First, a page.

These cheesy, 50% whole grain crackers are great for dipping. They have big crunch, a light cheesy flavor, and can take a variety of adaptations to fit your needs. And they’re easy to make too! This batch yields one pan of about 50 crackers, cut into 1" squares.
|Toppings||1-3T of whatever!|
Even though the basic instructions are “add to bowl and mix,” you’ll want to take note of a couple things. Because this is a pretty stiff dough (meaning it has a low water content), you want to make sure all the ingredients are evenly distributed before adding the water. It couldn’t hurt to add all the dry ingredients to the bowl (flour, salt, yeast) and mix for just 30 seconds to make sure you don’t end up with a salt ball in one cracker and another cracker that tastes completely bland.
As for the other ingredients’ prep, I recommend using the warmest water your sink can produce. This is because the cheese you’re adding will be cold from the refrigerator and we want to keep the dough warm so those yeast can get in a little activity before baking. The cheese can be prepared however you like – I went with a very fine shred so that each cracker is uniformly cheesy (and I used Monterrey Jack). The great thing about these crackers is they can accept a variety of extra ingredients without changing the base recipe too much. I used a half tablespoon of chopped rosemary, but may I recommend all sorts of herbs, black pepper, seeds (chopped if they’re big ones), and any other spice you can think of.
Once the dry ingredients are incorporated, add everything else and mix for just a minute or two to bring everything together. We’re not going for a super-glutenous bread here, so I just used the paddle attachment on my mixer.
Even still, I had to finish mixing by hand, and you could probably do the whole batch this way if you don’t have a mixer. This is because it’s difficult for the mixer to really “push” all that flour into so little water. Just knead until the dough ball is uniform. Unlike with bread, you don’t need this beautifully smooth surface. You’ll notice a lot of tearing on the skin – that’s okay.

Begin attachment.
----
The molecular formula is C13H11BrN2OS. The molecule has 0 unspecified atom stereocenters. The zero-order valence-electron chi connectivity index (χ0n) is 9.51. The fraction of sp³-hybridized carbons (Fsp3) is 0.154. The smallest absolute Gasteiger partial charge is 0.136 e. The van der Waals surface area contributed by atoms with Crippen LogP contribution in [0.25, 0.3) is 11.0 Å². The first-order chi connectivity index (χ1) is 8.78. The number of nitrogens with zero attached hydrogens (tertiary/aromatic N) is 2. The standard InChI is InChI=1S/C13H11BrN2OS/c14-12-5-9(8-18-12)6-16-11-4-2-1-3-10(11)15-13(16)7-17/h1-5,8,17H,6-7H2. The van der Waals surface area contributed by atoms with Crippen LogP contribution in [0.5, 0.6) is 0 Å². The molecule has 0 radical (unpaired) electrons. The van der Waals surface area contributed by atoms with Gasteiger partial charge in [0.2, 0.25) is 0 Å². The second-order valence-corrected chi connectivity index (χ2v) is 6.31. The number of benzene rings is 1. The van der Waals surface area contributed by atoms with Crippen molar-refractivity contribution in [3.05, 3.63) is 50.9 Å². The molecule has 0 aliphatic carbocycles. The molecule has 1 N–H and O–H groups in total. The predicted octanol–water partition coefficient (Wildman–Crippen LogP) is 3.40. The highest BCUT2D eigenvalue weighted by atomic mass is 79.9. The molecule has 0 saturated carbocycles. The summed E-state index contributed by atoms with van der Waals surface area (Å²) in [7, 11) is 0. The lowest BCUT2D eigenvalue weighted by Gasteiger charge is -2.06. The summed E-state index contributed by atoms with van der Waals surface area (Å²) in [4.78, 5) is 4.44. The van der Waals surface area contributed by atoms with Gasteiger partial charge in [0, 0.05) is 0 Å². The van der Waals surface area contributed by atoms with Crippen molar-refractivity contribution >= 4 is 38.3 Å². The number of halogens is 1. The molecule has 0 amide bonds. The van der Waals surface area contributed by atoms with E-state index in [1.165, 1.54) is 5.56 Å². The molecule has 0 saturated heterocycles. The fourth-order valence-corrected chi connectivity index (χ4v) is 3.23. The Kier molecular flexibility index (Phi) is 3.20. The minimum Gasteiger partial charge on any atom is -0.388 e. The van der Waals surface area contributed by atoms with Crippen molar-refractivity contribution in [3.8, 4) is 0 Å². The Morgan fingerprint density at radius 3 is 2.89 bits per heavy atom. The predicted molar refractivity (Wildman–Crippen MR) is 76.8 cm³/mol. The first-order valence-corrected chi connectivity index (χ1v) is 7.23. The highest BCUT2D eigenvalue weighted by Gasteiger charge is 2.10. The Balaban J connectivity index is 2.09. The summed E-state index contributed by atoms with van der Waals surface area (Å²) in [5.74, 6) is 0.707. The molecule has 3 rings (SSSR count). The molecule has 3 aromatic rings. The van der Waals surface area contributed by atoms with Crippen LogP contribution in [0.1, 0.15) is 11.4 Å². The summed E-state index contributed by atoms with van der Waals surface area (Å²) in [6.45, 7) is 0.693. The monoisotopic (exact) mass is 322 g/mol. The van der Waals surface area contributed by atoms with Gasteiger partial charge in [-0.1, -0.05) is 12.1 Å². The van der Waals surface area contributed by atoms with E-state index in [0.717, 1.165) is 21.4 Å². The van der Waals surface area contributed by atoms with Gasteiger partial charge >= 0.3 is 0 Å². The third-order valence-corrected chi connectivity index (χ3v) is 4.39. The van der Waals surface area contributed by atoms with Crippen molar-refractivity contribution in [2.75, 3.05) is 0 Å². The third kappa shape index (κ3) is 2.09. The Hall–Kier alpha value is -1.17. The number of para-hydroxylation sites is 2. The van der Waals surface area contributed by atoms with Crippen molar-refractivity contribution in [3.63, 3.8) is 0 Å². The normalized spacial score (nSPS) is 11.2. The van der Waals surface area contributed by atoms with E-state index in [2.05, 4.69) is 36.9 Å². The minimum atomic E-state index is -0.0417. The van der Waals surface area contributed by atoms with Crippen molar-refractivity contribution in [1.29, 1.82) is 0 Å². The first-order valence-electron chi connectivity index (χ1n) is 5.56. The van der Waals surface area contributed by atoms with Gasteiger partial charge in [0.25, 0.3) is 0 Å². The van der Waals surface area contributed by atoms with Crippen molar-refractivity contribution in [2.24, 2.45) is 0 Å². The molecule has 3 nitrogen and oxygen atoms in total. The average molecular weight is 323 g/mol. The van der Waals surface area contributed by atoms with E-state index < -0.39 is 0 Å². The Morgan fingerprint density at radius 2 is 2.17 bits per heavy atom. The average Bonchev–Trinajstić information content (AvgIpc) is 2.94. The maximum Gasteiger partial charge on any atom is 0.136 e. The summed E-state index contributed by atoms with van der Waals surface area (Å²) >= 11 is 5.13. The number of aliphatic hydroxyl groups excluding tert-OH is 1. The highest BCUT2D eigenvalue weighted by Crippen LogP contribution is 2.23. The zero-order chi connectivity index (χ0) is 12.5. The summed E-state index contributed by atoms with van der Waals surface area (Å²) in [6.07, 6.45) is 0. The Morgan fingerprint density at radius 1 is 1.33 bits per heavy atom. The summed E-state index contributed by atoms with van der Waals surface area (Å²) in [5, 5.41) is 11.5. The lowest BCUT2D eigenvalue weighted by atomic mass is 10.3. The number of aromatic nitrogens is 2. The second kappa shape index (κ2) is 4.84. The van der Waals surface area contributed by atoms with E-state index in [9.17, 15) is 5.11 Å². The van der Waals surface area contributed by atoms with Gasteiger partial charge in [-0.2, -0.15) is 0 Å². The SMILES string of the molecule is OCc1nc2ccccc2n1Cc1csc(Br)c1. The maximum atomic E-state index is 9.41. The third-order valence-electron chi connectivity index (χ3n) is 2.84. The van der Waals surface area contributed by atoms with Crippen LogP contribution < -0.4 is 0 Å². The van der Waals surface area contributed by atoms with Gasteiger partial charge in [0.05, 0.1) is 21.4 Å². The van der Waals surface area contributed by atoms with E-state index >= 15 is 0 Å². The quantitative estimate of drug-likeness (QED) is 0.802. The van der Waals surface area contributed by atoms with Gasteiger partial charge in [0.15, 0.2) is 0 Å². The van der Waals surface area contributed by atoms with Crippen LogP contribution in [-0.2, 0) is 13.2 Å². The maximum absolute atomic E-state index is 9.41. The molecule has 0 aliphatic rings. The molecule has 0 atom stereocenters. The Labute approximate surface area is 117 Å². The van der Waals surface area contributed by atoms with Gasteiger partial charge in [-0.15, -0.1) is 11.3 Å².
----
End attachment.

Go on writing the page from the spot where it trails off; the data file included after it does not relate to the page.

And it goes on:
Cover and allow to rest for at least 30 minutes, but if you want some serious bready flavor, you could let it sit for an entire 24 hours if you wanted. But 30 minutes is enough to let everything relax for rolling out. Begin preheating your oven to 400* when you’re about 10 minutes away from beginning the rolling procedure.
This dough is so stiff that you probably won’t need to put any flour down to aid in rolling.
Just muscle it out to the thinnest rectangle you think you can get it without tearing. If you feel the dough is springing back to shape with every roll, let it rest for a few minutes and come back to finish.
As for pan prep, I tried a silicone mat, and on a naked pan with cooking spray. Either works fine, but you’ll want to bake them just a couple minutes longer if you use a mat because it absorbs some of the heat. Place your entire rolled out rectangle on the pan, and then it’s time for topping.
At the very least, I recommend a little sea salt for topping, but you can put a variety of things on. Herbs, seeds, or even more cheese (use thick grated cheese so you can still see it on the baked product). Just sprinkle your toppings on, and then use the rolling pin to lightly roll them into the surface. (I used salt and parmesan).
Then you should dock the crackers with a fork – just kinda stab it all over to provide little holes for steam to escape. The extra texture also makes it look nice.
I like to score the crackers before baking instead of completely cutting through them. If they stay in a whole sheet, they’ll hold their shape better. But feel free to use fun cookie cutters too – you’ll want to let the rolled out sheet of dough rest a little while longer before cutting your shapes out so they don’t spring back as much. If you’re going to use cookie cutters, you could do the cutting before putting on the pan.
I used a pizza cutter to score, guided by a ruler. If you’re going to use a pizza cutter, I recommend only rolling in one direction, and barely using any force. When you try to roll back and forth, it’s hard to keep it a straight line. Just roll multiple times until you alllllmost cut through the dough. I didn’t actually measure the distance between cuts but if you’re that much of a perfectionist, feel free. Just remember that when they’re in a big bowl, nobody will really be able to tell they’re not all the same shape. At the very least, try to have your crackers the same general size so they bake at about the same rate.
Finally, we can put them in the oven, for about 23-28 minutes. (This is clearly a double batch, but the time would be the same for just one.)
You’ll be tempted to take them out early as they begin to get little brown spots, but leave them longer. Note that a done cracker will NOT feel crispy coming out of the oven. They will crisp as they cool. To test doneness, give them a little push with your finger. A perfectly done cracker will feel a little dense have just the tiniest bit of give to it. Enjoy!